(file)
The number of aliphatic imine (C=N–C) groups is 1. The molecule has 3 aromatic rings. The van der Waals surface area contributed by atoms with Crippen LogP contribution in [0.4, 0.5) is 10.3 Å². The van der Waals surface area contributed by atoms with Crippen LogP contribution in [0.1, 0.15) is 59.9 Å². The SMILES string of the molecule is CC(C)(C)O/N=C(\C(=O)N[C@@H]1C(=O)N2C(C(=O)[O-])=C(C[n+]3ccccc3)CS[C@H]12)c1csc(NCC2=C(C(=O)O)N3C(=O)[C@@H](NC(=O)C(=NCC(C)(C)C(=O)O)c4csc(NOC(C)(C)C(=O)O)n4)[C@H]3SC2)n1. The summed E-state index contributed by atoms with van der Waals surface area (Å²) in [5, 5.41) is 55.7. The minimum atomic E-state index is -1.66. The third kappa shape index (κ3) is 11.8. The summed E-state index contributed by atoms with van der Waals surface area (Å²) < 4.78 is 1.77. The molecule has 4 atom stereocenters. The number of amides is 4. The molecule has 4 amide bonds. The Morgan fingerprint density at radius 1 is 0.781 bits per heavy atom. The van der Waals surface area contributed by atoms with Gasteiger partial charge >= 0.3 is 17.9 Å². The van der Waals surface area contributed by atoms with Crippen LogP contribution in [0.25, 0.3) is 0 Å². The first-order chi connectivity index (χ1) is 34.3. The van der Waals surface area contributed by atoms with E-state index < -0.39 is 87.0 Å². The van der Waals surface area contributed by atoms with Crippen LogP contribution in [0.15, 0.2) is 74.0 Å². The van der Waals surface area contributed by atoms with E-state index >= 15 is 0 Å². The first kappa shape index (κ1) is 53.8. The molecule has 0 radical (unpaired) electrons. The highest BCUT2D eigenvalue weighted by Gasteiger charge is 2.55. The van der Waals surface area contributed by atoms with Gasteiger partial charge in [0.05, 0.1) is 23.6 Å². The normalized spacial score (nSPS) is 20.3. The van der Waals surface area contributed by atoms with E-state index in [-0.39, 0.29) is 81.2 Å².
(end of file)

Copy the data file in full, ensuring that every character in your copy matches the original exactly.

The number of aliphatic imine (C=N–C) groups is 1. The molecule has 3 aromatic rings. The van der Waals surface area contributed by atoms with Crippen LogP contribution in [0.4, 0.5) is 10.3 Å². The van der Waals surface area contributed by atoms with Crippen LogP contribution in [0.1, 0.15) is 59.9 Å². The SMILES string of the molecule is CC(C)(C)O/N=C(\C(=O)N[C@@H]1C(=O)N2C(C(=O)[O-])=C(C[n+]3ccccc3)CS[C@H]12)c1csc(NCC2=C(C(=O)O)N3C(=O)[C@@H](NC(=O)C(=NCC(C)(C)C(=O)O)c4csc(NOC(C)(C)C(=O)O)n4)[C@H]3SC2)n1. The summed E-state index contributed by atoms with van der Waals surface area (Å²) in [5, 5.41) is 55.7. The minimum atomic E-state index is -1.66. The third kappa shape index (κ3) is 11.8. The summed E-state index contributed by atoms with van der Waals surface area (Å²) < 4.78 is 1.77. The molecule has 4 atom stereocenters. The number of amides is 4. The molecule has 4 amide bonds. The Morgan fingerprint density at radius 1 is 0.781 bits per heavy atom. The van der Waals surface area contributed by atoms with Gasteiger partial charge >= 0.3 is 17.9 Å². The van der Waals surface area contributed by atoms with Crippen LogP contribution in [0.25, 0.3) is 0 Å². The first-order chi connectivity index (χ1) is 34.3. The van der Waals surface area contributed by atoms with E-state index < -0.39 is 87.0 Å². The van der Waals surface area contributed by atoms with Crippen LogP contribution in [0.15, 0.2) is 74.0 Å². The van der Waals surface area contributed by atoms with E-state index >= 15 is 0 Å². The first kappa shape index (κ1) is 53.8. The molecule has 0 radical (unpaired) electrons. The highest BCUT2D eigenvalue weighted by Gasteiger charge is 2.55. The van der Waals surface area contributed by atoms with Gasteiger partial charge in [0.05, 0.1) is 23.6 Å². The normalized spacial score (nSPS) is 20.3. The van der Waals surface area contributed by atoms with E-state index in [-0.39, 0.29) is 81.2 Å².